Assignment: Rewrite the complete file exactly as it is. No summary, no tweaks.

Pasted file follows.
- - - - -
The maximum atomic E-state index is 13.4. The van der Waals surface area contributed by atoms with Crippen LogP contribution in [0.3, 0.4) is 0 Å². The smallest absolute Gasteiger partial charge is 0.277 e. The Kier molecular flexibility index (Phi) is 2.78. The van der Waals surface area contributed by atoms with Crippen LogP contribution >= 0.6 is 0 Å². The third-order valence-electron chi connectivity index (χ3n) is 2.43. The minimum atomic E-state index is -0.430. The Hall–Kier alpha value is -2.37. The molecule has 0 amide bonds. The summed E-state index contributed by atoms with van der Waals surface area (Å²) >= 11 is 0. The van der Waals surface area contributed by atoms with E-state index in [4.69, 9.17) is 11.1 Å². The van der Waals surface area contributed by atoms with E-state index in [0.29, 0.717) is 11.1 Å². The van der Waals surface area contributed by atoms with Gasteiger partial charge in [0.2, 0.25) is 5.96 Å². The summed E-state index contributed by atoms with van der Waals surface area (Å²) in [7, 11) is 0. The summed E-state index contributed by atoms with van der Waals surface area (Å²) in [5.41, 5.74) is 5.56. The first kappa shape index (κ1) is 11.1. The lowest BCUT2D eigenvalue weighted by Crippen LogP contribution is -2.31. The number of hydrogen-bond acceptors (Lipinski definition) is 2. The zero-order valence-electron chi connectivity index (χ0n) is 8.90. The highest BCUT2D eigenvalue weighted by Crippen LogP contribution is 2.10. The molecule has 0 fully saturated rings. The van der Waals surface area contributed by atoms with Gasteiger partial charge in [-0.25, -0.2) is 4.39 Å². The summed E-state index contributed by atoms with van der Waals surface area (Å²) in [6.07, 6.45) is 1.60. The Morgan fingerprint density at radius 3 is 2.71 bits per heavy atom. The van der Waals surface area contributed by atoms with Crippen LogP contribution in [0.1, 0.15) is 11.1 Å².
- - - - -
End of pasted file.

The maximum atomic E-state index is 13.4. The van der Waals surface area contributed by atoms with Crippen LogP contribution in [0.3, 0.4) is 0 Å². The smallest absolute Gasteiger partial charge is 0.277 e. The Kier molecular flexibility index (Phi) is 2.78. The van der Waals surface area contributed by atoms with Crippen LogP contribution >= 0.6 is 0 Å². The third-order valence-electron chi connectivity index (χ3n) is 2.43. The minimum atomic E-state index is -0.430. The Hall–Kier alpha value is -2.37. The molecule has 0 amide bonds. The summed E-state index contributed by atoms with van der Waals surface area (Å²) >= 11 is 0. The van der Waals surface area contributed by atoms with E-state index in [4.69, 9.17) is 11.1 Å². The van der Waals surface area contributed by atoms with E-state index in [0.29, 0.717) is 11.1 Å². The van der Waals surface area contributed by atoms with Gasteiger partial charge in [0.2, 0.25) is 5.96 Å². The summed E-state index contributed by atoms with van der Waals surface area (Å²) in [7, 11) is 0. The summed E-state index contributed by atoms with van der Waals surface area (Å²) in [5.41, 5.74) is 5.56. The first kappa shape index (κ1) is 11.1. The lowest BCUT2D eigenvalue weighted by Crippen LogP contribution is -2.31. The number of hydrogen-bond acceptors (Lipinski definition) is 2. The zero-order valence-electron chi connectivity index (χ0n) is 8.90. The highest BCUT2D eigenvalue weighted by Crippen LogP contribution is 2.10. The molecule has 0 fully saturated rings. The van der Waals surface area contributed by atoms with Gasteiger partial charge in [-0.25, -0.2) is 4.39 Å². The summed E-state index contributed by atoms with van der Waals surface area (Å²) in [6.07, 6.45) is 1.60. The Morgan fingerprint density at radius 3 is 2.71 bits per heavy atom. The van der Waals surface area contributed by atoms with Crippen LogP contribution in [0.1, 0.15) is 11.1 Å².